Intense Factory Farming
Eng 102 Ms. Williams March 1st, 2012 Essay # 2 Intense Farming In our world today we no longer are able to farm clean natural products for others to consume. A factory farm is where animals are bred and fattened using modern industrial methods. This method allows more farming jobs to stay in the US. If we had to do it the way a farm has been run in the past, farmers wouldn’t be able to compete with prices of food from China because their labor costs are much lower.
According to The Scientific Veterinary Committee of the European Commission has stated, “Since the extent of the inactivity and unresponsiveness indicates abnormal behavior, the sows may well be depressed in the clinical sense and poor welfare is indicated. ” Although factory farming produces more of the product to be mass distributed among countries, animals are being treated as an object instead of a living creature. These methods are rather cruel and can be harmful to these animals. These living things are here for humans to have domain over them but the nature that these factory farmers are pursuing it is unethical and wrong.
There are many more facts to be explored and through these resources one can develop the opinion whether or not these actions are right or wrong. Factory farming is something that has evolved over time. Without the advancements in medicine there would be no way our livestock would end up like this. CAFO is known for specializing in the raising of domestic pigs to be slaughtered when they have reached the proper weight. This system of pig production, grower pigs are housed indoors in group-housing or sheds. Pregnant pigs are housed sow stalls or pens and give birth in these crates.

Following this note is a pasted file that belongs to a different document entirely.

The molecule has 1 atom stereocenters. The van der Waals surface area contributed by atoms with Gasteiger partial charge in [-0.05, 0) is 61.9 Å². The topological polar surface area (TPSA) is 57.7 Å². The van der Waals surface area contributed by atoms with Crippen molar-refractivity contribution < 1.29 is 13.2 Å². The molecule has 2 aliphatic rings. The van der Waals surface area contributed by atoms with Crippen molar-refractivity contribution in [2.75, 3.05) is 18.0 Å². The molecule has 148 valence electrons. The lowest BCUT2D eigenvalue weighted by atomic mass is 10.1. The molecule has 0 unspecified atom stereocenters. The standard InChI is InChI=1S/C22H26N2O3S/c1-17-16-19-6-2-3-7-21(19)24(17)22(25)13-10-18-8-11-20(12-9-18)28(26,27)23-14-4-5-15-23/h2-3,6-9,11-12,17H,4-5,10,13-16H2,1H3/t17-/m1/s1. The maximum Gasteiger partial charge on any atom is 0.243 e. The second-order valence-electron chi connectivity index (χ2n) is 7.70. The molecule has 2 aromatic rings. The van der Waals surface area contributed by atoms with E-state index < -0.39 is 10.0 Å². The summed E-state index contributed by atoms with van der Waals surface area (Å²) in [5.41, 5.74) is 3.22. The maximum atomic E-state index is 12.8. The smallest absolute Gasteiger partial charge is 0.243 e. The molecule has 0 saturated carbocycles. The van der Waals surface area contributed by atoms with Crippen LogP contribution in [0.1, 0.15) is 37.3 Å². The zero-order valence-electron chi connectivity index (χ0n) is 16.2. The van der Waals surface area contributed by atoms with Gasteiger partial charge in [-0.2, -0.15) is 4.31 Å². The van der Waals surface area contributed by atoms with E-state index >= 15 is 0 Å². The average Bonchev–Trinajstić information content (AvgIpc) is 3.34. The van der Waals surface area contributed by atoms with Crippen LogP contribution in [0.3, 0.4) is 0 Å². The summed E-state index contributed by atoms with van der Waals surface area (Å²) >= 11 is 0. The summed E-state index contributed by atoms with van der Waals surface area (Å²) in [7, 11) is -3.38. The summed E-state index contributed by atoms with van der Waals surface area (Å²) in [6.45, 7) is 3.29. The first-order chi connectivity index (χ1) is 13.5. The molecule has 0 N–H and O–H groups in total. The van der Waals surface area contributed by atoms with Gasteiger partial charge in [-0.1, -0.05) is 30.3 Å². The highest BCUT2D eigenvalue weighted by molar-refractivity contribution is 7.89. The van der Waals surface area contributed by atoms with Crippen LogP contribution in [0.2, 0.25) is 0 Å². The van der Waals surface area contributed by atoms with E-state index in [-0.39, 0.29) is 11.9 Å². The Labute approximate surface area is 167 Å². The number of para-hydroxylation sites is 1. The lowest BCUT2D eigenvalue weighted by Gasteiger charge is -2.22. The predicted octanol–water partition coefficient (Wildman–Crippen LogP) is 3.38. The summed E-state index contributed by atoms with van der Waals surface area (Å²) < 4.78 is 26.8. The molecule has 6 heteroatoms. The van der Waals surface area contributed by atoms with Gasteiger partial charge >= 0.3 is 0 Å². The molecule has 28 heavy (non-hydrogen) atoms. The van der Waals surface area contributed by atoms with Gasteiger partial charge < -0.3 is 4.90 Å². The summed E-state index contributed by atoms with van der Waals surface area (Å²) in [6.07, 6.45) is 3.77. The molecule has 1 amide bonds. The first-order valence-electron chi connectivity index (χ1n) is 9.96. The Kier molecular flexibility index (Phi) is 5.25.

A gestation crate is only 7 feet by 2 feet; it is enclosed so the pigs aren’t able to move around freely. Animal welfare supporters see the use of gestation crates as one of the most inhumane features of animal production. More than ninety percent of pigs in the U. S. today are raised on factory farms. These pigs spend their entire lives in cramped, filthy warehouses under the constant stress of intense confinement. Their natural ways are denied through this system that supposedly produces more in the cost of the happiness and welfare of an animal. When the time comes for slaughter, pigs are forced onto transport trucks that travel for many miles through all weather extremes. Many die of heat exhaustion in the summer or arrive frozen to the inside of the truck in the winter. According to industry reports, more than 1 million pigs die in transport each year, and an additional 420,000 are crippled by the time they arrive at the slaughterhouse. Because of improper stunning methods, many pigs are still conscious when they are dumped into scalding-hot water, which is intended to remove their hair and soften their skin. ”